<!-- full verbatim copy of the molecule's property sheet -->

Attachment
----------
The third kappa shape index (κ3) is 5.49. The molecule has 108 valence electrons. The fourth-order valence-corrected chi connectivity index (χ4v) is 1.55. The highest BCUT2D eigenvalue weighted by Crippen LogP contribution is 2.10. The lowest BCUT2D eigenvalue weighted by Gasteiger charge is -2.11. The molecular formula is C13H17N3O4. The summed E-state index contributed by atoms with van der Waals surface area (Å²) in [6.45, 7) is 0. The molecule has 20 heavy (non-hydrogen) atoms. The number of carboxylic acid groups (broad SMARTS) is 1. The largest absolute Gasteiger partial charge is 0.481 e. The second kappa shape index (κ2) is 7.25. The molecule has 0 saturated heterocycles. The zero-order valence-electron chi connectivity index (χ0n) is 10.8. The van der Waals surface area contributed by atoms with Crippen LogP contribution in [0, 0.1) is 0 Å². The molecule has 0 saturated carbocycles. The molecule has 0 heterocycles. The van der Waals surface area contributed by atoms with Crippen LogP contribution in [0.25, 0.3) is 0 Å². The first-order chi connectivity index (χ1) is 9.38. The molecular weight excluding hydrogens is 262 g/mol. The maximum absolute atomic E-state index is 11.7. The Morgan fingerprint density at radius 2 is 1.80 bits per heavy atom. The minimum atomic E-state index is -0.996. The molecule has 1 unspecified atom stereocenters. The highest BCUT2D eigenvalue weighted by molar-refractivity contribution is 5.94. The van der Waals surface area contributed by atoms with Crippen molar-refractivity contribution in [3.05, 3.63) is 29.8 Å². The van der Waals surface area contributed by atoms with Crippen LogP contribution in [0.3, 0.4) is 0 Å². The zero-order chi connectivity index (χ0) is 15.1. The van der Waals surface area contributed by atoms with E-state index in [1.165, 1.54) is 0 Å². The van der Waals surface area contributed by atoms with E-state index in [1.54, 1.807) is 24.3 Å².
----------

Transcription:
The third kappa shape index (κ3) is 5.49. The molecule has 108 valence electrons. The fourth-order valence-corrected chi connectivity index (χ4v) is 1.55. The highest BCUT2D eigenvalue weighted by Crippen LogP contribution is 2.10. The lowest BCUT2D eigenvalue weighted by Gasteiger charge is -2.11. The molecular formula is C13H17N3O4. The summed E-state index contributed by atoms with van der Waals surface area (Å²) in [6.45, 7) is 0. The molecule has 20 heavy (non-hydrogen) atoms. The number of carboxylic acid groups (broad SMARTS) is 1. The largest absolute Gasteiger partial charge is 0.481 e. The second kappa shape index (κ2) is 7.25. The molecule has 0 saturated heterocycles. The zero-order valence-electron chi connectivity index (χ0n) is 10.8. The van der Waals surface area contributed by atoms with Crippen LogP contribution in [0, 0.1) is 0 Å². The molecule has 0 saturated carbocycles. The molecule has 0 heterocycles. The van der Waals surface area contributed by atoms with Crippen LogP contribution in [0.25, 0.3) is 0 Å². The first-order chi connectivity index (χ1) is 9.38. The molecular weight excluding hydrogens is 262 g/mol. The maximum absolute atomic E-state index is 11.7. The Morgan fingerprint density at radius 2 is 1.80 bits per heavy atom. The minimum atomic E-state index is -0.996. The molecule has 1 unspecified atom stereocenters. The highest BCUT2D eigenvalue weighted by molar-refractivity contribution is 5.94. The van der Waals surface area contributed by atoms with Crippen molar-refractivity contribution in [3.05, 3.63) is 29.8 Å². The van der Waals surface area contributed by atoms with Crippen LogP contribution in [0.3, 0.4) is 0 Å². The zero-order chi connectivity index (χ0) is 15.1. The van der Waals surface area contributed by atoms with E-state index in [1.165, 1.54) is 0 Å². The van der Waals surface area contributed by atoms with E-state index in [1.54, 1.807) is 24.3 Å².